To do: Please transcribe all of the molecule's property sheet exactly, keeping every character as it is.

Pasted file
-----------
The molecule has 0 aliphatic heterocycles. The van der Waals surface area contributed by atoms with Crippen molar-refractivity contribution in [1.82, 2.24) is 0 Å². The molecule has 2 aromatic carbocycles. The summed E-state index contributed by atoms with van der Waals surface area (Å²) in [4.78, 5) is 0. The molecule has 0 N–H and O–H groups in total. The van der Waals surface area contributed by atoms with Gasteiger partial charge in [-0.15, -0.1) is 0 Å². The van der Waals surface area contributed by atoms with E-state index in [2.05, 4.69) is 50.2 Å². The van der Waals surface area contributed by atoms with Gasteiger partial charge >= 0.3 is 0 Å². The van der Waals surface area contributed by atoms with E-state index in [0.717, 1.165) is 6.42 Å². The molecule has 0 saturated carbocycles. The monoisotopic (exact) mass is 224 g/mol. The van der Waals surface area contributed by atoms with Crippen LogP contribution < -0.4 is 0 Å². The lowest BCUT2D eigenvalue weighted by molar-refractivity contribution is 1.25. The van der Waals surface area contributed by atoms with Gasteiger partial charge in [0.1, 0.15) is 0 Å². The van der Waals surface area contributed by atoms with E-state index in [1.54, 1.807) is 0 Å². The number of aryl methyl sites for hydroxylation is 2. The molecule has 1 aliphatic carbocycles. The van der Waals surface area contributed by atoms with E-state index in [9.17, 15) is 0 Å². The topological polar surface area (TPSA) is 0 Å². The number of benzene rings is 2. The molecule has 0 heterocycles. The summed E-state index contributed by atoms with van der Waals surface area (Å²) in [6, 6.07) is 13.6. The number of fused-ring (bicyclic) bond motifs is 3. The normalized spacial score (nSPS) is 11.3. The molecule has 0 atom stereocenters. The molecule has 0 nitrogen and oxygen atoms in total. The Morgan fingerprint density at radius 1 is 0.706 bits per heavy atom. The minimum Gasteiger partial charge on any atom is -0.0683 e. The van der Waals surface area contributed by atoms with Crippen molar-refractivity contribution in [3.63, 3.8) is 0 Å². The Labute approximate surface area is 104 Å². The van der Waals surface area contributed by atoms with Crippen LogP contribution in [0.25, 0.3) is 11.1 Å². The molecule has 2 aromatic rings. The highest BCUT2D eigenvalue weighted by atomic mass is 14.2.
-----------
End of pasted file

The molecule has 0 aliphatic heterocycles. The van der Waals surface area contributed by atoms with Crippen molar-refractivity contribution in [1.82, 2.24) is 0 Å². The molecule has 2 aromatic carbocycles. The summed E-state index contributed by atoms with van der Waals surface area (Å²) in [4.78, 5) is 0. The molecule has 0 N–H and O–H groups in total. The van der Waals surface area contributed by atoms with Gasteiger partial charge in [-0.15, -0.1) is 0 Å². The van der Waals surface area contributed by atoms with E-state index in [2.05, 4.69) is 50.2 Å². The van der Waals surface area contributed by atoms with Gasteiger partial charge >= 0.3 is 0 Å². The van der Waals surface area contributed by atoms with E-state index in [0.717, 1.165) is 6.42 Å². The molecule has 0 saturated carbocycles. The monoisotopic (exact) mass is 224 g/mol. The van der Waals surface area contributed by atoms with Crippen LogP contribution < -0.4 is 0 Å². The lowest BCUT2D eigenvalue weighted by molar-refractivity contribution is 1.25. The van der Waals surface area contributed by atoms with Gasteiger partial charge in [0.1, 0.15) is 0 Å². The van der Waals surface area contributed by atoms with E-state index in [1.54, 1.807) is 0 Å². The number of aryl methyl sites for hydroxylation is 2. The molecule has 1 aliphatic carbocycles. The van der Waals surface area contributed by atoms with E-state index in [9.17, 15) is 0 Å². The topological polar surface area (TPSA) is 0 Å². The number of benzene rings is 2. The molecule has 0 heterocycles. The summed E-state index contributed by atoms with van der Waals surface area (Å²) in [6, 6.07) is 13.6. The number of fused-ring (bicyclic) bond motifs is 3. The normalized spacial score (nSPS) is 11.3. The molecule has 0 atom stereocenters. The molecule has 0 nitrogen and oxygen atoms in total. The Morgan fingerprint density at radius 1 is 0.706 bits per heavy atom. The minimum Gasteiger partial charge on any atom is -0.0683 e. The van der Waals surface area contributed by atoms with Crippen molar-refractivity contribution in [3.63, 3.8) is 0 Å². The Labute approximate surface area is 104 Å². The van der Waals surface area contributed by atoms with Crippen LogP contribution in [0.25, 0.3) is 11.1 Å². The molecule has 2 aromatic rings. The highest BCUT2D eigenvalue weighted by atomic mass is 14.2.